The 1980 Olympic boycott was crushing for me and my team mates, says Edwin Moses
By Sports Reporter
ATLANTA – The Olympic Games should have begun this Friday with the lighting of the Olympic flame, but, as we all know, it has become one of the biggest sports events to fall victim to the coronavirus pandemic.
Laureus Academy Member Edwin Moses, one of the greatest giants of track and field, agrees that Tokyo 2020 had to be postponed. And, in interview with Laureus.com, he says he still cannot help drawing parallels between the current situation and the Moscow Olympics of 1980.
Today the world’s athletes may be disappointed, but they are able to come back next year to compete for sporting glory, but 40 years ago for Moses and the entire US Olympic Team it was the end of their dreams due to an American boycott because of the Russian invasion of Afghanistan.
Moses speaks passionately. “Of course the 2020 Olympics should have been postponed. There was no way as an athlete or as the Olympic family you can accumulate hundreds of thousands of people any place on Earth right now.
“The experience I had in 1980 was different. It was crushing not to be able to go, after building up to it for a year. I gave up my job as an engineer to train specifically for the 1980 Games so it was heart-breaking to have to sacrifice my career.
“But I was one of the lucky ones who was able to hang around for another four years which made it eight years from my first Olympic gold medal in 1976 to 1984 in Los Angeles. But out of the 466 in the US Olympic team, there were 219 who never had the opportunity again, so for them that was the end of the road.”
It’s history now, but Moses is adamant the 1980 boycott was wrong, though he says he doesn’t think about it any more, even though, by universal agreement, Moscow would have brought him a third Olympic 400 metres hurdles gold medal to go along with 1976 and 1984.
He recalls: “The 1980 decision was definitely wrong. It’s been written that Walter Mondale, the Vice President, expressed that he was sorry to the athletes, and I believe that President Jimmy Carter has to one or two athletes, but I’ve never spoken to any of them about it.
“I probably would have had to fall down or get sick or break a leg in order to not win, I broke the world record in Milan July 3, 1980, about two weeks before the Games and ran 47.13 secs. The gold medal was won in 48.6, so no doubt the medal would have been mine if I’d been able to get around the track.
“For me I went back two more times [1984 and 1988] so it wasn’t that big of a deal for me. I just feel a lot worse for the athletes that didn’t have a chance to compete at all, the ones that never went back.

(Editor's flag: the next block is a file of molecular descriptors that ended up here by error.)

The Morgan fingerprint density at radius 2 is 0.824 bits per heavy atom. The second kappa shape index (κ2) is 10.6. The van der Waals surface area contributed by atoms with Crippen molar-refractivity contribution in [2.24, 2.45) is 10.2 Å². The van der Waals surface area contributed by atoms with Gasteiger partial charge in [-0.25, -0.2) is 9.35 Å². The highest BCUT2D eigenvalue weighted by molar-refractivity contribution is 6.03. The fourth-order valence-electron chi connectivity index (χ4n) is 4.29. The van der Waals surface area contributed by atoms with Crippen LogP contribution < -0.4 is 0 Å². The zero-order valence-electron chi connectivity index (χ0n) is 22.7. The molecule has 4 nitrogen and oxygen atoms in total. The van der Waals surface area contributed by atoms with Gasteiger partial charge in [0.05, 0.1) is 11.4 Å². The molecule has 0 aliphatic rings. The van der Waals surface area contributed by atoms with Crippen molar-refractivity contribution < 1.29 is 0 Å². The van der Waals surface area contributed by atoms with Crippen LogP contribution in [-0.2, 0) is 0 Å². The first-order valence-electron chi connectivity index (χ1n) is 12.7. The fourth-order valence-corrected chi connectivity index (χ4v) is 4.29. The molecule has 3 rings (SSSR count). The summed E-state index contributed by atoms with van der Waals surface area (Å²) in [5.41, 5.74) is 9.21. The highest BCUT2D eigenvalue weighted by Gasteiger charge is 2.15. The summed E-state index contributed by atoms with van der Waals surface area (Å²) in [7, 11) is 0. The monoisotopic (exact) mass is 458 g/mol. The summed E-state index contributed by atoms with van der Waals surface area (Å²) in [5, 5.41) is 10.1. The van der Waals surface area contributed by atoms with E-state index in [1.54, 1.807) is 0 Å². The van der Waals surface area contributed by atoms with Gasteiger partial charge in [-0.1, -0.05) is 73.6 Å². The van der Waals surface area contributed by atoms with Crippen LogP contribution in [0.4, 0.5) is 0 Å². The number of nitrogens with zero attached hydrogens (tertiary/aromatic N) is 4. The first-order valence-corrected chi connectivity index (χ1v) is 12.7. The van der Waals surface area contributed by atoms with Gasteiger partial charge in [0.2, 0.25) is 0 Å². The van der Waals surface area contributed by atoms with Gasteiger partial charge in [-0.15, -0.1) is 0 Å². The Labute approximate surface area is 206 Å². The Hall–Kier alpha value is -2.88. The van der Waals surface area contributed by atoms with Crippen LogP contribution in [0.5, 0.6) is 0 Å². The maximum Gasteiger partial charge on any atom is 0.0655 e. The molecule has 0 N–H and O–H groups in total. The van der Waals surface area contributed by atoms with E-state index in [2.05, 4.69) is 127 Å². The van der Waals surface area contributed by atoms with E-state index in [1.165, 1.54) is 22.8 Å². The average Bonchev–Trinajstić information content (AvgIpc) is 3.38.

“I’m sure that the people who voted for the boycott had their arm twisted by the Federal Government. I just say shame on those people, especially on those who were athletes, who just caved into the pressure. They didn’t stand for the principle of the athletes having a right to compete.”
Moses sympathises with the plight of athletes who have to revise their training schedule for 2021. Though he suggests a relaxed option.
“If I was an athlete and if I was able to travel with 15 months to go I would be somewhere with a cocktail or beer in my hand, soaking up the sun. The problem athletes have is that everyone is under shelter rules and can’t go anywhere. I think that is probably the worst part of being an athlete and waiting for the Games.
“Some athletes will need the extra time, for others it will work against them, but in any case they’ve got an extra 15 months to get ready for the Olympics and basically they have to start all over.”
Who are going to be the winners and the losers in this delay? Moses identifies two athletes.
“Simone Biles has been starring for the last year and this year she’s absolutely at her peak. I’m sure she would have liked the Olympic Games to go on because another year at her age for a gymnast could be very dicey, plus the injury factor.
“And then there’s Kerri Walsh Jennings, the beach volleyball player from the United States. I’ve actually spoken to her about it. She’ll be 42 at that point. She’s a five-time Olympian so time is not on her side, so she’s got to really hang in there and figure out ways to continue to keep her drive. So those two Americans really epitomise the challenges of the Olympic Games.”
Moses, as Chairman of the Laureus Sport for Good Foundation, is also concerned that, despite the coronavirus issues, Laureus is able to continue supporting the more than 200 community sports programmes which it helps to fund every year to help disadvantaged young people.
He says: “Because of travel and lockdown restrictions there’s not a lot that we can do other than support our project leaders and the kids and encourage them to stay at home.
“For 20 years, Laureus has been committed to helping young people around the world, often in difficult circumstances. Now, coronavirus has changed all our perceptions. Illness and fear of the unknown are casting a shadow over our lives.
“Laureus Sport for Good believes in bringing people together and building bridges between communities and individuals. Today there is more need for this than ever as the nations of the world co-operate to share understanding and expertise to beat this menace.”
Laureus Sport for Good is a global charity that supports children and young people by using the power of sport to end violence, discrimination, and disadvantage. It operates under the fundamental belief that the achievement of this ambition is best delivered by ending the social issues that affect the younger generation and changing their lives for the better.
Over the last 20 years, Laureus Sport for Good has raised more than €150m for the Sport for Development sector, reaching and helping change the lives of almost 6 million children and young people since 2000.